And the tea pots jibber jabber joo.
On the Nong Ning Nang
All the mice go Clang
And you just can’t catch ’em when they do!
So its Ning Nang Nong
Cows go Bong!
Nong Nang Ning
Trees go ping
Nong Ning Nang
The mice go Clang
What a noisy place to belong
Is the Ning Nang Ning Nang Nong!
— from Silly Verse for Kids by Spike Milligan


And what about Shel Silverstein’s Runny Babbit: A Billy Sook ?
My copy has a CD and I laugh so much when I try to read along.

So if you say, “Let’s bead a rook
That’s billy as can se,”
You’re talkin’ Runny Babbit talk,
Just like mim and he.


Ah, Jabberwocky. The very sound of its name stirs so many memories for me. You see I’ve imitated Jabberwocky in sentence writing lessons and teacher workshops for years. But that is another post for another time…


‘Twas brillig, and the slithy toves
Did gyre and gimble in the wabe;
All mimsy were the borogoves,
And the mome raths outgrabe.

“Beware the Jabberwock, my son!
The jaws that bite, the claws that catch! 
Beware the Jubjub bird, and shun
The frumious Bandersnatch!”

He took his vorpal sword in hand:
Long time the manxome foe he sought—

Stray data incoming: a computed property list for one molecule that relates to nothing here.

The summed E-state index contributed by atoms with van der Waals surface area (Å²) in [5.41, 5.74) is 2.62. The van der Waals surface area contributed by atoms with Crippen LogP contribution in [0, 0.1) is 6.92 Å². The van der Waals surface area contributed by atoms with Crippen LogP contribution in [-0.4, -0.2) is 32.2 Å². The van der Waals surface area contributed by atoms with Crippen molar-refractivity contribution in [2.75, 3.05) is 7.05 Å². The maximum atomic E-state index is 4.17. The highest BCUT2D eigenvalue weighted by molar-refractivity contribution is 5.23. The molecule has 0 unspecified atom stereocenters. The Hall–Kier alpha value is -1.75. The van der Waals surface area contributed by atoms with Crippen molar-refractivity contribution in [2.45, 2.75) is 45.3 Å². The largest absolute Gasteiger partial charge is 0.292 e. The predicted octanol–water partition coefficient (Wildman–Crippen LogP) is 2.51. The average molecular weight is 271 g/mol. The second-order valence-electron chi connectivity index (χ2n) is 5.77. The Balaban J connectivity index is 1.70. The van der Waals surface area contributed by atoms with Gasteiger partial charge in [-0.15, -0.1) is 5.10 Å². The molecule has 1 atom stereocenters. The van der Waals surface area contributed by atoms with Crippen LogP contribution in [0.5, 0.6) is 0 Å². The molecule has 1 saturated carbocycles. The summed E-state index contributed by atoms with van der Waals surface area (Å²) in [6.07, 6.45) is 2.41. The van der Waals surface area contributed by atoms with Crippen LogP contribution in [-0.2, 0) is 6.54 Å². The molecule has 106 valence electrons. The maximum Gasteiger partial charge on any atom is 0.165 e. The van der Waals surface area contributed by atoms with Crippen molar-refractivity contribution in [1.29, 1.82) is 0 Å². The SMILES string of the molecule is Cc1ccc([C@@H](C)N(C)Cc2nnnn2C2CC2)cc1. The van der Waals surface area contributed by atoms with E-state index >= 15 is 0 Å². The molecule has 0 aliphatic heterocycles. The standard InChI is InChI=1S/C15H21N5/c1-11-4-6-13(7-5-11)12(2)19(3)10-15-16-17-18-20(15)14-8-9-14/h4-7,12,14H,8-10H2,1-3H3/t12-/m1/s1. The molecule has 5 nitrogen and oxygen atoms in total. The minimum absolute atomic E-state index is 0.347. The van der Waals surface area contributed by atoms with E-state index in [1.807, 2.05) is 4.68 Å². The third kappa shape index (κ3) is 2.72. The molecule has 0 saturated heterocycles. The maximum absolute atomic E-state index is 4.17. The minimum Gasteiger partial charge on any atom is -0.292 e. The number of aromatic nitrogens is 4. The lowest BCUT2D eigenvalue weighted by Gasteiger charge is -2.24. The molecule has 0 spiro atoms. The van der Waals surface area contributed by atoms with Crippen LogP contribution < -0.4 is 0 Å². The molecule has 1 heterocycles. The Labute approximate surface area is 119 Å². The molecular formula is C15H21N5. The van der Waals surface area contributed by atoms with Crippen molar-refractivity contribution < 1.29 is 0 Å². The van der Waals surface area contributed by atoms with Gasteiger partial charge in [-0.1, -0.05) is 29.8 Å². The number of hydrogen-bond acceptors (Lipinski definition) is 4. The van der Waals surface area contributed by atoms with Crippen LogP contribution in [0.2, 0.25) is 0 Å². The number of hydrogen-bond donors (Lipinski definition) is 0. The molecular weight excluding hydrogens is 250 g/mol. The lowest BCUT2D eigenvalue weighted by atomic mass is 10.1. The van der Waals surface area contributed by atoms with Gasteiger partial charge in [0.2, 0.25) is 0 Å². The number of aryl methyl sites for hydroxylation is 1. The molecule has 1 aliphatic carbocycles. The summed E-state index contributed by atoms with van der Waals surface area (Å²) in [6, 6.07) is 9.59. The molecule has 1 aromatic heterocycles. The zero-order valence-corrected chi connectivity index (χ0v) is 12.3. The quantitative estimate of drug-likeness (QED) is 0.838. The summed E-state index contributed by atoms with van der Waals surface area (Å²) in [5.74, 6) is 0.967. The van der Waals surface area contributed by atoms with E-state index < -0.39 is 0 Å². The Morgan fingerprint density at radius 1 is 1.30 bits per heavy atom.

So rested he by the Tumtum tree,
And stood awhile in thought.

And as in uffish thought he stood,
The Jabberwock, with eyes of flame,
Came whiffling through the tulgey wood,
And burbled as it came!

One, two! One, two! and through and through
The vorpal blade went snicker-snack!
He left it dead, and with its head
He went galumphing back.

“And hast thou slain the Jabberwock?
Come to my arms, my beamish boy!
O frabjous day! Callooh! Callay!”
He chortled in his joy.

‘Twas brillig, and the slithy toves
Did gyre and gimble in the wabe;
All mimsy were the borogoves,
And the mome raths outgrabe.
– from Through the Looking-Glass, and What Alice Found There by Lewis Carroll

Lewis Carroll’s Alice had this to say about Jabberwocky

`It seems very pretty,’ she said when she had finished it, `but it’s RATHER hard to understand!’
(You see she didn’t like to confess, even to herself, that she couldn’t make it out at all.)
`Somehow it seems to fill my head with ideas — only I don’t exactly know what they are!’

I have to agree with her!

On a personal note: 
One of my most memorable memories of London was seeing Lewis Carroll’s manuscripts under glass.  Alice’s Adventures Under Ground (follow this link to see a digitized copy) is perhaps the most famous of all the British Library’s 19th-century literary manuscripts. It is Lewis Carroll’s first version of  Alice’s Adventures in Wonderland (1865). And for you music lovers, the score to Handel’s Messiah ranks up there with Lewis Carroll’s manuscript in my treasured memories.